Looking up is always rewarding. In Cambridge, even the best known parts - especially the best known parts - have details that easily escape the eye.
I like roofs, chimneys, gargoyles, statues, and all the crinkly bits of architecture that show it's all for a purpose, all thought through.
Sometimes you can see or guess that what was on paper has some points of difference with what is in stone.
Perhaps the architect has seen potential as the building was raised, or more mundanely maybe funds didn't stretch to the original design.
We were in Barcelona not so long ago, and like every visitor must, we marvelled at the Gaudi buildings.
Everything, everything seems organic.
Impossible-seeming curves challenge one's expectations of what a chimney should be like. Or an office. Or a cathedral. Or a statue. Or a frieze. Or... or... or...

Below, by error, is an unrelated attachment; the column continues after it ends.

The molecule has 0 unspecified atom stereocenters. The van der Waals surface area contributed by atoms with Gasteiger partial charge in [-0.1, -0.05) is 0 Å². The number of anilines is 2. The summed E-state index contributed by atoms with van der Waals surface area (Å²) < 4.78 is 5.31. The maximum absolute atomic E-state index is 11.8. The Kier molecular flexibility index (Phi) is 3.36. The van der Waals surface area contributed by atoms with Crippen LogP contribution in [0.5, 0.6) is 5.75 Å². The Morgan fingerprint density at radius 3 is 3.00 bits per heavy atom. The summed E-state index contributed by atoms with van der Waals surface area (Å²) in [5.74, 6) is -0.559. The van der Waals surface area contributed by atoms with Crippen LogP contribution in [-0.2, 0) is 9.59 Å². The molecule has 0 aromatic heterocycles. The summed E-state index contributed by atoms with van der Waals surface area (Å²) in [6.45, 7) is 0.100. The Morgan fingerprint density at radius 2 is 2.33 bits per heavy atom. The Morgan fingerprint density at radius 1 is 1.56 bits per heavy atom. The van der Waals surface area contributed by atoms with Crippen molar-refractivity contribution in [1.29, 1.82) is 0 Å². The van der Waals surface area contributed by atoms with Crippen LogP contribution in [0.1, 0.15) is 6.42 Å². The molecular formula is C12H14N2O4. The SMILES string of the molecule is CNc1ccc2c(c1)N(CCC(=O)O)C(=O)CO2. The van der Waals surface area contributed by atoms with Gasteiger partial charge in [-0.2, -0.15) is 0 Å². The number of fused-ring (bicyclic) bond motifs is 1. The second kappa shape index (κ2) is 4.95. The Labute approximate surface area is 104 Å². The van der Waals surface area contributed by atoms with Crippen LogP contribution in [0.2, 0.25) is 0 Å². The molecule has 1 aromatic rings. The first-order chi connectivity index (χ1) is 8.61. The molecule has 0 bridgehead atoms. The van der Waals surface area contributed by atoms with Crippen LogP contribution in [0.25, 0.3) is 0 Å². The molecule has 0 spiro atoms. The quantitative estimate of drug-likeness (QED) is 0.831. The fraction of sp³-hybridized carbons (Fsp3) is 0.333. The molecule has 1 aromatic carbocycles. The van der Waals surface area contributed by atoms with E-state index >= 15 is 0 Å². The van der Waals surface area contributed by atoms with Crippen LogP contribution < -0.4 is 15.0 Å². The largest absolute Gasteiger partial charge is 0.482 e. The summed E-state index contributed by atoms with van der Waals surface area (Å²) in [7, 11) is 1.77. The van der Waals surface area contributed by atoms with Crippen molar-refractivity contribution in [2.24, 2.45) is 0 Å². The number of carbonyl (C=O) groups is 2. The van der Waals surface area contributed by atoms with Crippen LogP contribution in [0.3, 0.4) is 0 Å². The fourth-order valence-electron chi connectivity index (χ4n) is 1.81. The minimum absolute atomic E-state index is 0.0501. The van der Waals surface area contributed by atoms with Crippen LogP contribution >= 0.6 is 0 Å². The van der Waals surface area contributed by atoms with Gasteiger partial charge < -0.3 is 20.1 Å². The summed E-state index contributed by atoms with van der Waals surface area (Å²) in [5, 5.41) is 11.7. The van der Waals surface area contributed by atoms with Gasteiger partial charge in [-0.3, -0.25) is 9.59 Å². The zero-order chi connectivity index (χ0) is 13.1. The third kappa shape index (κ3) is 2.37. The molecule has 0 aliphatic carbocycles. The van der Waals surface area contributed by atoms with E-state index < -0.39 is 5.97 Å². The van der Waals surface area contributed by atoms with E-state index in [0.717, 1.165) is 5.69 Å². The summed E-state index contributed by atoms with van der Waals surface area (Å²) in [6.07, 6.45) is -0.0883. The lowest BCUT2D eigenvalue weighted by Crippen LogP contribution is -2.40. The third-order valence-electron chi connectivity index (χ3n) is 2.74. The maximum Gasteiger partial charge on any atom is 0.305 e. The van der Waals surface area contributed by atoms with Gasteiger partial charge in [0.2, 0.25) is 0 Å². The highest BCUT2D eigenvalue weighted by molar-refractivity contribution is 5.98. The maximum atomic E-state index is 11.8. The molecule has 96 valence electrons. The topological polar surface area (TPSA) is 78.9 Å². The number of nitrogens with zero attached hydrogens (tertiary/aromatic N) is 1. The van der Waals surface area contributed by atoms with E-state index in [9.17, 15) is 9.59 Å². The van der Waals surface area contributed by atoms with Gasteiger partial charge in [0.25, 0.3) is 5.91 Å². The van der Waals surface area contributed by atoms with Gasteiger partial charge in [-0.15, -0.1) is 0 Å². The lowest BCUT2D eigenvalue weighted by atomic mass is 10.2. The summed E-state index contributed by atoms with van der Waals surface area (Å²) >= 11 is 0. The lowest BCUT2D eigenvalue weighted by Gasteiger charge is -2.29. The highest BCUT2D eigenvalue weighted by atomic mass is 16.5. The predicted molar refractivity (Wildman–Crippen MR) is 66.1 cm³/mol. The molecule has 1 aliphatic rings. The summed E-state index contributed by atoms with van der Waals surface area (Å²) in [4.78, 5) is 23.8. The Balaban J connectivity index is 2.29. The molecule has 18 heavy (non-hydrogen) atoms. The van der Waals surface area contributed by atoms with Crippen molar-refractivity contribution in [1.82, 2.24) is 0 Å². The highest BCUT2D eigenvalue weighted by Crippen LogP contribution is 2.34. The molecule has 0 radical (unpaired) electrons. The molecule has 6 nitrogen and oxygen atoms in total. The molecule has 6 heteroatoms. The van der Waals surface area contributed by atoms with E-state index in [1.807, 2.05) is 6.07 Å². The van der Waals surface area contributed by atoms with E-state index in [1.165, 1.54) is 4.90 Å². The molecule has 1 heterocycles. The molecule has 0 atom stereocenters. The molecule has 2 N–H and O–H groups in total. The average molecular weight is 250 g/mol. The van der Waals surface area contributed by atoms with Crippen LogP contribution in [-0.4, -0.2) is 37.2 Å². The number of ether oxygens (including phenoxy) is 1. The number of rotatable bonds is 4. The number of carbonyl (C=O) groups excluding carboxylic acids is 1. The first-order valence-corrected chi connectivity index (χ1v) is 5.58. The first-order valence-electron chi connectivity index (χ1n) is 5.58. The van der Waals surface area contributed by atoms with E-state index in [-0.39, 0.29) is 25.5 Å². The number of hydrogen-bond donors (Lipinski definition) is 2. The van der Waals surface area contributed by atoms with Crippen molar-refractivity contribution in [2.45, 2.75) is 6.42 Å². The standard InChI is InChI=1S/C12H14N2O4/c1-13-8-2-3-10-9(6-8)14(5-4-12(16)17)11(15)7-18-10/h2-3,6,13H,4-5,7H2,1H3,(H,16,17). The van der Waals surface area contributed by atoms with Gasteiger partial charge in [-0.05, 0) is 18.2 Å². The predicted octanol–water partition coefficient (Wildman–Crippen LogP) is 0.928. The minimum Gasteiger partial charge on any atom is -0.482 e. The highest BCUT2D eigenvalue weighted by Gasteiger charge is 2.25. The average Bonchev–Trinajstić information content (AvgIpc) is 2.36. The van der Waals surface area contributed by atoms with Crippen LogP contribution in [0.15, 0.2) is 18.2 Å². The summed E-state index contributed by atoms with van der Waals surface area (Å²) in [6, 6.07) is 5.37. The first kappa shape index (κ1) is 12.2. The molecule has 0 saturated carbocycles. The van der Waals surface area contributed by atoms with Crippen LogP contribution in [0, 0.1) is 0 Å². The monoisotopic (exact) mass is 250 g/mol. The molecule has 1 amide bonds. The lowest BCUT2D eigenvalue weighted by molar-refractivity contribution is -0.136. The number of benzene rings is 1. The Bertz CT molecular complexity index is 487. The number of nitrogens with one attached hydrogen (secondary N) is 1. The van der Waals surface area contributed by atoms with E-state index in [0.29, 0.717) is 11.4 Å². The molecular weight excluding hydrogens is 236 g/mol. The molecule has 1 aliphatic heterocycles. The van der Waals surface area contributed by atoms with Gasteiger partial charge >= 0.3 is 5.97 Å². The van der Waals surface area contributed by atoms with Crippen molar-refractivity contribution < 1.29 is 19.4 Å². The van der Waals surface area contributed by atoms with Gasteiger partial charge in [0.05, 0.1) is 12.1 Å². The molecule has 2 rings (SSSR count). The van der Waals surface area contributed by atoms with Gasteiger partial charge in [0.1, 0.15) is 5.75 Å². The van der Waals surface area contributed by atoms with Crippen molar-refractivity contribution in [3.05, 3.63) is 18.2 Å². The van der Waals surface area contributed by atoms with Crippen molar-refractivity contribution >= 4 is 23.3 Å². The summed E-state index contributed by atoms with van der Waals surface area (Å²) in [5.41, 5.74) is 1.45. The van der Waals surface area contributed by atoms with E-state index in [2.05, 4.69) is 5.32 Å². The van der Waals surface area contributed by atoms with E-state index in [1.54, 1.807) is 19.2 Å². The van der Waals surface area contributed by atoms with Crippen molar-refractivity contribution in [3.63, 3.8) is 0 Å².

(Great pictures, by the way, Ruthie :D )
Because of Gaudi (and, in a different way, Rogers), we realise that that 'should' relates to our own limited experience and understanding.
There's no 'should' about it: it's a matter of skill, and taste, and art, and choice.
So common sense turns out to be the box in which we sit - a perfect cube whose walls seem solid but are, in fact, illusions. Look up, and you get a peep outside; maybe you even get a tiny glimpse of the whole scene.
There's probably a sermon in that. Must file it away for a few months!